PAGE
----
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Table 11 Overview of all findings

From: Implementing electronic health records in hospitals: a systematic literature review

Author Findings Category
Ash et al. [23] Trust between administrators and physicians seems to be a necessary ingredient tot successful implementation. A4
Ash et al. [24] Organizational issue fostering implementation: a strong culture A4
Ash et al. [24] Organizational issue fostering implementation: a history of collaboration and teamwork A4
Boyer et al. [25] A favorable strategic factor is creating a favorable organizational culture. A4
Boyer et al. [25] The establishment of a multidisciplinary team to deal with her related issues prevents conflict and stimulates collaboration. A5
Ford et al. [27] For-profit hospitals are half as likely to have fully implemented an EHR as their nonprofit counterparts. A1
Ford et al. [27] System-affiliated hospitals were 31 percent more likely than were unaffiliated facilities to have successfully implemented an EHR. A1
Gastaldi et al. [28] Willingness to avoid pure cost-oriented vendors. A2
Gastaldi et al. [28] Diffused pressures to realize the EMR as soon as possible, because physicians’ data sharing is needed. A6
Houser & Johnson [29] Rural hospitals are less likely to have completed implementation of an EHR system compared to urban and suburban hospitals. A1
Houser & Johnson [29] Government-owned or not-for-profit hospitals more often implemented a complete EHR system compared to for-profit hospitals. A1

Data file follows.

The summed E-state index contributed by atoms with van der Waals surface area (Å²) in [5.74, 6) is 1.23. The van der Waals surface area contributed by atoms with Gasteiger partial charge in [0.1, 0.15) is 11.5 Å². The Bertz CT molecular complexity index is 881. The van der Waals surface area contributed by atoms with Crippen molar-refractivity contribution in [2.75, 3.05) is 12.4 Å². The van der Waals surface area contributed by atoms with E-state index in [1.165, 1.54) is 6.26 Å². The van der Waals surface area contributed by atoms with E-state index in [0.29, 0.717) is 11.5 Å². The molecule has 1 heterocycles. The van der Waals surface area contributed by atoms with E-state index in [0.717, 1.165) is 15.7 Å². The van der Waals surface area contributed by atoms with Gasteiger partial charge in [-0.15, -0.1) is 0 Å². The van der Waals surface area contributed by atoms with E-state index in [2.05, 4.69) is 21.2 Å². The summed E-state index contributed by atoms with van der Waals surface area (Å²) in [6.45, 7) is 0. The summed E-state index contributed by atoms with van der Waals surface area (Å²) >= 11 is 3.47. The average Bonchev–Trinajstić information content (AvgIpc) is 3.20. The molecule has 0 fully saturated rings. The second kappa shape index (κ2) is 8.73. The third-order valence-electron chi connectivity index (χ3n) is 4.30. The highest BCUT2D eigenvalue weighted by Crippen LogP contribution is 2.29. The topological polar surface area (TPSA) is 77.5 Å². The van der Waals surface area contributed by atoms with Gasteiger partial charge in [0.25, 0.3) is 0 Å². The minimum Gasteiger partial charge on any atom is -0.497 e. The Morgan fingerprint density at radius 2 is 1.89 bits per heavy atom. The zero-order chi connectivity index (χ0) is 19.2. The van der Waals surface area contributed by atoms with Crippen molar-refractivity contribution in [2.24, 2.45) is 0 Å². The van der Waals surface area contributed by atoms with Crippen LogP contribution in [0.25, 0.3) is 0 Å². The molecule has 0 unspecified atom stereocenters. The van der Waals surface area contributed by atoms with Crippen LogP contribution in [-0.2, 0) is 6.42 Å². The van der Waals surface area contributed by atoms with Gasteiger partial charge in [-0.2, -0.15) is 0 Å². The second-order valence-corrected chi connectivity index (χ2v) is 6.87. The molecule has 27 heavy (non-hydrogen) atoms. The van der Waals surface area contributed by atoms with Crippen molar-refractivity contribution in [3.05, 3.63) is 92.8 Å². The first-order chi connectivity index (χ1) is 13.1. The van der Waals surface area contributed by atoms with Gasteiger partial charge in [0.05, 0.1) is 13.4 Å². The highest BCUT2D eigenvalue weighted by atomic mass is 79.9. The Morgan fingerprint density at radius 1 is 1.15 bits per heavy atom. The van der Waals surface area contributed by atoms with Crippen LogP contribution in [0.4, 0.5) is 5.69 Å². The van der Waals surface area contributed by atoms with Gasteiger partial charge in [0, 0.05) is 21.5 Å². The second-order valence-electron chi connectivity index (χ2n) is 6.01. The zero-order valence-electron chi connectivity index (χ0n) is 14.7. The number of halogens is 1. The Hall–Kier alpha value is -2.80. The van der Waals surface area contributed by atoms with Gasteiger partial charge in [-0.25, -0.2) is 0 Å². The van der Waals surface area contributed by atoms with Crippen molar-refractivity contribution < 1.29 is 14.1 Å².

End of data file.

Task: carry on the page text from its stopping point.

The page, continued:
Houser & Johnson [29] A perceived barrier of implementing an EHR system is the lack of knowledge of EHR systems. A3
Jaana et al. [30] Critical Access Hospitals (CAH) in Iowa have significantly lower EMR levels compared to non-CAHs. A1
Jaana et al. [30] A higher number of staffed beds and available slack resources is positively associated with higher clinical IS scores and EMR levels. A1
Ovretveit et al. [32] A facilitating factor in implementing an EMR system is the local hospital control of selection of the system. A2
Ovretveit et al. [32] A facilitating factor in implementing an EMR system is previous computer or EMR experience. A3
Ovretveit et al. [32] A facilitating factor in implementing an EMR system is the academic medical centre being more change ready. A1
Poon et al. [33] A barrier to implementing CPOE is product and vendor immaturity. A2
Poon et al. [33] Product and vendor immaturity can be overcome by selecting a vendor who is committed to the CPOE market. A2
Poon et al. [33] Product and vendor immaturity can be overcome by ensuring a long-term trusting relationship of the vendor with the hospital. A2
Rivard et al. [34] The difficulty of a CIS implementation is explained by quality of care. A6
Scott et al. [35] The organizational culture of cooperative values minimized resistance to change early on. A4
Takian et al. [37] In order to successfully implement an EHR stakeholders, and their computer literacy and ability to access the technology, need to be identified prior to planning to procure and implement EHR software. A3
Ward et al. [38] Nurses who had previous experience with EHRs at other hospitals expressed more positive views towards an EHR. A3
Ward et al. [38] Nurses with more years of health care experience had less favorable perceptions towards an EHR compared to nurses with less years of experience. A3
Ward et al. [39] The staff perceived the EHR/CPOE implementation not to have disrupted the existing care processes. A6
Weir et al. [19] A barrier to successful implementation of a CPOE is an uncooperative or computer phobic attitude of physicians. A3
Weir et al. [19] A barrier to successful implementation of a CPOE is bureaucracy preventing change and interdepartmental conflict. A5
Weir et al. [19] A barrier to successful implementation of a CPOE is health care providers that don’t know how to type. A3
Weir et al. [19] Support staff identify the barrier bureaucracy significantly more often than physicians. A5